The Swedish city of Gothenburg is to hold the world’s first large-scale autonomous car trial, with 100 self-driving Volvos used in a pilot project called “Drive Me”.
The cars will use 50km of public roads and experience “everyday driving conditions”, where their autonomous capabilities – braking, staying in lane, adaptive cruise control and parking – will be put to the test. While the cars are self-driving, their drivers won’t need to do anything, but will be able to interact using smartphones and tablets.
READ MORE: We test Volvo’s self-driving car
The Volvos in question are defined as “Highly Autonomous Cars”, which mean that most driving functions can be carried out automatically. A driver is however expected to be available for occasional control.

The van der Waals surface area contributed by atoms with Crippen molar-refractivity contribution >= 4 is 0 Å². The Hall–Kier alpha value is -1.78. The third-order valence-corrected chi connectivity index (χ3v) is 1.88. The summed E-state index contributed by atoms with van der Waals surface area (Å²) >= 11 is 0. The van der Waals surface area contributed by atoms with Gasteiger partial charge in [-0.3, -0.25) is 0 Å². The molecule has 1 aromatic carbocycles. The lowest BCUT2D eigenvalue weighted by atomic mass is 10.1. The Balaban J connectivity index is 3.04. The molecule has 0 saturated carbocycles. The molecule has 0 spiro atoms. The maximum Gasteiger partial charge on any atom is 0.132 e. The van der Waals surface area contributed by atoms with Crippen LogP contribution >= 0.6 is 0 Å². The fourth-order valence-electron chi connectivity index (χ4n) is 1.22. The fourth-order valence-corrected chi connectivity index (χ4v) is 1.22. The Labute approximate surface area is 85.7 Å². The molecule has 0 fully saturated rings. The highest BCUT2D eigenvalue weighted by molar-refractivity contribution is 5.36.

The Drive Me scheme is being run in partnership with a host of Swedish government departments, and the idea is to demonstrate not only that self-driving cars work but that they’re safer and more fuel efficient than their human-controlled counterparts.
Research suggests that 90-95 percent of traffic accidents are the result of human error, and that autonomous driving can cut fuel consumption by up to 50 percent in certain conditions. (Plus, you get to read your Kindle and sip cappuccinos while your car whisks you home from the office, so what’s not to like?)